The North Dakota Public Service Commission unanimously approved the proposed 200 million cubic-feet-per-day Lonesome Creek natural gas processing plant.

Commissioner Julie Fedorchak put the construction cost of the plant at $280 million. The plant is to be located approximately 13 miles southwest of Watford City in McKenzie County.

Last fall, company officials announced the proiect in Bismarck as part of a new round of investment in the state.

Oneok officials estimated between 300 and 400 construction jobs will be created during the construction of the Lonesome Creek plant.

The Lonesome Creek project would be the company’s sixth natural gas plant either built or under construction in the state since 2010 and seventh overall. Once completed, Oneok’s total permanent employment at its plants is expected to be approximately 250.

Fedorchak said with the state trying to rein in the flaring of natural gas, the Lonesome Creek plant would help add processing capacity to the state’s infrastructure.

“This project keeps us moving in the right direction,” Fedorchak said.

At a public hearing in the spring, Fedorchak said all McKenzie County residents in attendance spoke favorably of the project.

“They seem very comfortable with how they operate,” Fedorchak said.

Fedorchak said the plant would require approximately 50 megawatts of power to operate.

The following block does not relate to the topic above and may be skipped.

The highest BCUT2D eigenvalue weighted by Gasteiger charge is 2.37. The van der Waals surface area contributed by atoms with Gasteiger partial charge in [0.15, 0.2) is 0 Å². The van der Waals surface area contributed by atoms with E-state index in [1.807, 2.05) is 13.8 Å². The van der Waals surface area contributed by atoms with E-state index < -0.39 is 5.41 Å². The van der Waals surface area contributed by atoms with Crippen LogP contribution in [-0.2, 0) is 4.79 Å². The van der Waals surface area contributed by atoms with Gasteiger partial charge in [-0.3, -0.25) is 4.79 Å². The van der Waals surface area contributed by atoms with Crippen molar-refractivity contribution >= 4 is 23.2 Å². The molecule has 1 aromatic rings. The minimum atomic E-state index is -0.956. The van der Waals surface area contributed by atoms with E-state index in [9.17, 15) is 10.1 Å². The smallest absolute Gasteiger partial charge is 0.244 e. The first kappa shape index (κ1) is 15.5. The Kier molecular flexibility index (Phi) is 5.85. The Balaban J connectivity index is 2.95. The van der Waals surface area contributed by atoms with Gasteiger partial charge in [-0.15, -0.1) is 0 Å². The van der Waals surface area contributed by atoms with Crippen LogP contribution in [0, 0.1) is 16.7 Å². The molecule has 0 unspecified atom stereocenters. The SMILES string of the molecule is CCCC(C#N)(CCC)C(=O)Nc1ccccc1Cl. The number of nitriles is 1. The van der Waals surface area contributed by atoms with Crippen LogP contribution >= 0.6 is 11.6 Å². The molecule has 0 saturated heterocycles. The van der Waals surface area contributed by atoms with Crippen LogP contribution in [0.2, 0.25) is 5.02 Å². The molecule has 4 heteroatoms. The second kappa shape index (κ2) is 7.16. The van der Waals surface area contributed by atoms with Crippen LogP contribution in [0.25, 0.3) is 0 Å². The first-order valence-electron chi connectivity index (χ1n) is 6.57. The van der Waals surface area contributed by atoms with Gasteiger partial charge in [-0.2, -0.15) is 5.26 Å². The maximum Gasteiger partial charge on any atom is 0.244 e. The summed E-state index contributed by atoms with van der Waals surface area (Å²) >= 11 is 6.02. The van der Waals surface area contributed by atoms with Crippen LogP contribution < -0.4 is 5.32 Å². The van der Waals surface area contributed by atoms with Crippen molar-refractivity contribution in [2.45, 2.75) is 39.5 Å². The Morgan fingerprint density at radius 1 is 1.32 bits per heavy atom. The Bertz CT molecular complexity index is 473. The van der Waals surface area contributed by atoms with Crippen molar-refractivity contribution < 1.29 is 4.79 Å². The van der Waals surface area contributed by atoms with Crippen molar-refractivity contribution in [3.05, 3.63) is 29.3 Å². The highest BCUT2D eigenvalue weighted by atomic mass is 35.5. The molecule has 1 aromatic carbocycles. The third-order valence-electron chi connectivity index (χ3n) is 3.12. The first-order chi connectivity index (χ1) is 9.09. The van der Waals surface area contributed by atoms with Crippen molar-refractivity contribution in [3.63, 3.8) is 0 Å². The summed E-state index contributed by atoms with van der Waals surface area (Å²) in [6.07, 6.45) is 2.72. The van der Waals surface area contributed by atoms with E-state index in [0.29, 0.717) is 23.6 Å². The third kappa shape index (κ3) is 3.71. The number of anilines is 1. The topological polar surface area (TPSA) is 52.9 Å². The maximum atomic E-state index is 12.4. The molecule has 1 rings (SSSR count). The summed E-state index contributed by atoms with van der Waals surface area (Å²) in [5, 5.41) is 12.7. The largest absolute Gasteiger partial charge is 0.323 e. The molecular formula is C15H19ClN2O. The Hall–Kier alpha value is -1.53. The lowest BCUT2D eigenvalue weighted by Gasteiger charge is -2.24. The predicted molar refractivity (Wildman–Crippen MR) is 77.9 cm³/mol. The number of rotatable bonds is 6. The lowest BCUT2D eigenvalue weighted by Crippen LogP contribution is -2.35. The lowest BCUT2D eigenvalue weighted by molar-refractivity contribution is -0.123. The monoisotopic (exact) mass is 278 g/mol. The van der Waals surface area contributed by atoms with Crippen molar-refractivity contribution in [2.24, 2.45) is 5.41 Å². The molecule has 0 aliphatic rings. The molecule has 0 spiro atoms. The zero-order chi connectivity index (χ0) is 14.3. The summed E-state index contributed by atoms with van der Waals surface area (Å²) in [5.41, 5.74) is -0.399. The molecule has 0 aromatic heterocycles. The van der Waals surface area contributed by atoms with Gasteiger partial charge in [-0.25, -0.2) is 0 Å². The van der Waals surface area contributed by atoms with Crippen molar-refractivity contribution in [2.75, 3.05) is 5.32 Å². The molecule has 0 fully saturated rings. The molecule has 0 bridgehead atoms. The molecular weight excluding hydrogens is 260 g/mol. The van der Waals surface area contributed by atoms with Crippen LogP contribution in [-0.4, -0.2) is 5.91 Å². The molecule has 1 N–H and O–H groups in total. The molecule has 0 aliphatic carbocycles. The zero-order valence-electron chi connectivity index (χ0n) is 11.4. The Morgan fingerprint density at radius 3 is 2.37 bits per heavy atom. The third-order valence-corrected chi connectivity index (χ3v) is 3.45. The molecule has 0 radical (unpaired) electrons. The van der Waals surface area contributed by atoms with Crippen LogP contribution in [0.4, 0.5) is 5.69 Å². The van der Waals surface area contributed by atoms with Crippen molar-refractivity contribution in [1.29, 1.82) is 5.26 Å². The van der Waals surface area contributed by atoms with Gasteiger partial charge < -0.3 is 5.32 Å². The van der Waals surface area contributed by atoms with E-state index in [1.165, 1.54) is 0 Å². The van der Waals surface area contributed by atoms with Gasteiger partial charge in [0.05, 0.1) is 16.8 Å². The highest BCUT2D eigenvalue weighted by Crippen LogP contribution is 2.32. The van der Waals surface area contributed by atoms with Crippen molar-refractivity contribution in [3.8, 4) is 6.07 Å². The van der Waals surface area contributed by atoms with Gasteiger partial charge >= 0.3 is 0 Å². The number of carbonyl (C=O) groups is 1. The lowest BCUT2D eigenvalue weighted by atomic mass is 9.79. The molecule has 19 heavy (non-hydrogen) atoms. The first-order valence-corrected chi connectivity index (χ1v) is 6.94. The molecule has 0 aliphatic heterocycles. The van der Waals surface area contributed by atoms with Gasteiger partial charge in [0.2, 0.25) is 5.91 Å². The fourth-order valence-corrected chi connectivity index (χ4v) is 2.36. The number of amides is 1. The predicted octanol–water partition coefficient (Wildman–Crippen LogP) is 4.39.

Commissioner Randy Christmann expressed concern over the spiking demand for additional electrical power capacity in the state — especially in the oil patch.

“It just frustrates me that no base load power generation applications are coming in,” Christmann said.

He said he’s concerned about a growing reliance on wind power until more capacity is created through traditional energy sources. He has said on numerous occasions that he believes over-reliance on wind energy could create issues with reliability on the grid and increased costs to consumers.

Fedorchak noted that the grid does currently have capacity for the Lonesome Creek plant and will be serviced by a new substation to be built nearby.

Christmann said despite his concerns it’s tough to argue against a project that would rein in flaring, create jobs and bring in millions of dollars in investment. He called the project “an absolutely perfect home run.”

Reach Nick Smith at 250-8255 or 223-8482 or at